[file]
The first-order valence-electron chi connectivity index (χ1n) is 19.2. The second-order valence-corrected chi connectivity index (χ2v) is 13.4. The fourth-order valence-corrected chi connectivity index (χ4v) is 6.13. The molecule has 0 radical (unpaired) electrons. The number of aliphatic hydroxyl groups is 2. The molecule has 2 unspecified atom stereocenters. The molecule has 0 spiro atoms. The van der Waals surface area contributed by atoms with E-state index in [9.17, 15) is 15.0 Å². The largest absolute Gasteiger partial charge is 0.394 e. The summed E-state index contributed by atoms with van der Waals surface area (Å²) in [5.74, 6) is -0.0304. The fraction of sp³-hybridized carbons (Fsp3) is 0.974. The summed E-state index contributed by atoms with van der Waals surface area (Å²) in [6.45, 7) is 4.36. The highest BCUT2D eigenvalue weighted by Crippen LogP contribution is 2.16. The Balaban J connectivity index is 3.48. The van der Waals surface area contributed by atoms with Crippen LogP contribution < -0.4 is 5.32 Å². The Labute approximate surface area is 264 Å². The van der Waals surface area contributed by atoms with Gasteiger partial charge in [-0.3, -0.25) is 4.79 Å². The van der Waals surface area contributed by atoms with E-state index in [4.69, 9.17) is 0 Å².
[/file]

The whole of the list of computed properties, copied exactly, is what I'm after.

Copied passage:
The first-order valence-electron chi connectivity index (χ1n) is 19.2. The second-order valence-corrected chi connectivity index (χ2v) is 13.4. The fourth-order valence-corrected chi connectivity index (χ4v) is 6.13. The molecule has 0 radical (unpaired) electrons. The number of aliphatic hydroxyl groups is 2. The molecule has 2 unspecified atom stereocenters. The molecule has 0 spiro atoms. The van der Waals surface area contributed by atoms with E-state index in [9.17, 15) is 15.0 Å². The largest absolute Gasteiger partial charge is 0.394 e. The summed E-state index contributed by atoms with van der Waals surface area (Å²) in [5.74, 6) is -0.0304. The fraction of sp³-hybridized carbons (Fsp3) is 0.974. The summed E-state index contributed by atoms with van der Waals surface area (Å²) in [6.45, 7) is 4.36. The highest BCUT2D eigenvalue weighted by Crippen LogP contribution is 2.16. The Balaban J connectivity index is 3.48. The van der Waals surface area contributed by atoms with Crippen LogP contribution < -0.4 is 5.32 Å². The Labute approximate surface area is 264 Å². The van der Waals surface area contributed by atoms with Gasteiger partial charge in [-0.3, -0.25) is 4.79 Å². The van der Waals surface area contributed by atoms with E-state index in [4.69, 9.17) is 0 Å².